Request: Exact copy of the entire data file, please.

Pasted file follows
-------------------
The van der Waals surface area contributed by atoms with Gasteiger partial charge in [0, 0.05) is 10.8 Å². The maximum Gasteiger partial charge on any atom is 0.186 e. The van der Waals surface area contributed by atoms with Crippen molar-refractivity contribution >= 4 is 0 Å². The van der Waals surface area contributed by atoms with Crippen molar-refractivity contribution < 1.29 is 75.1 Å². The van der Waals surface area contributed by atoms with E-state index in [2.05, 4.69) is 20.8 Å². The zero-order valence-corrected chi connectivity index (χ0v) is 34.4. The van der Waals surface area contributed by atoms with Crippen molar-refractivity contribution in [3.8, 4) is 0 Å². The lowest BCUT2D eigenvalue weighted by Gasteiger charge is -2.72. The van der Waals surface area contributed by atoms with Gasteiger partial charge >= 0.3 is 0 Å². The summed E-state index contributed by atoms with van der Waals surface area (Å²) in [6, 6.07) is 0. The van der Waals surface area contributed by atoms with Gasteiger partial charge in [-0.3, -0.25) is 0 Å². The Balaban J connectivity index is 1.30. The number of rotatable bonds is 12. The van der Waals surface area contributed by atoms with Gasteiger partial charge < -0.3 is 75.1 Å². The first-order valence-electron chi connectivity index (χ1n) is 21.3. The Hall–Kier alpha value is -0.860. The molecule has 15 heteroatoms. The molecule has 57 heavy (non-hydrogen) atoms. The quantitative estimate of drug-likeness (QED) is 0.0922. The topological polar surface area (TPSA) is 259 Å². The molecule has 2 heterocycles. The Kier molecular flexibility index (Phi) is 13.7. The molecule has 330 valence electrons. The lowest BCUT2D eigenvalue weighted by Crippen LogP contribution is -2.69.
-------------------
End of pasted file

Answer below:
The van der Waals surface area contributed by atoms with Gasteiger partial charge in [0, 0.05) is 10.8 Å². The maximum Gasteiger partial charge on any atom is 0.186 e. The van der Waals surface area contributed by atoms with Crippen molar-refractivity contribution >= 4 is 0 Å². The van der Waals surface area contributed by atoms with Crippen molar-refractivity contribution < 1.29 is 75.1 Å². The van der Waals surface area contributed by atoms with E-state index in [2.05, 4.69) is 20.8 Å². The zero-order valence-corrected chi connectivity index (χ0v) is 34.4. The van der Waals surface area contributed by atoms with Crippen molar-refractivity contribution in [3.8, 4) is 0 Å². The lowest BCUT2D eigenvalue weighted by Gasteiger charge is -2.72. The van der Waals surface area contributed by atoms with Gasteiger partial charge >= 0.3 is 0 Å². The summed E-state index contributed by atoms with van der Waals surface area (Å²) in [6, 6.07) is 0. The van der Waals surface area contributed by atoms with Gasteiger partial charge in [-0.3, -0.25) is 0 Å². The Balaban J connectivity index is 1.30. The number of rotatable bonds is 12. The van der Waals surface area contributed by atoms with Gasteiger partial charge < -0.3 is 75.1 Å². The first-order valence-electron chi connectivity index (χ1n) is 21.3. The Hall–Kier alpha value is -0.860. The molecule has 15 heteroatoms. The molecule has 57 heavy (non-hydrogen) atoms. The quantitative estimate of drug-likeness (QED) is 0.0922. The topological polar surface area (TPSA) is 259 Å². The molecule has 2 heterocycles. The Kier molecular flexibility index (Phi) is 13.7. The molecule has 330 valence electrons. The lowest BCUT2D eigenvalue weighted by Crippen LogP contribution is -2.69.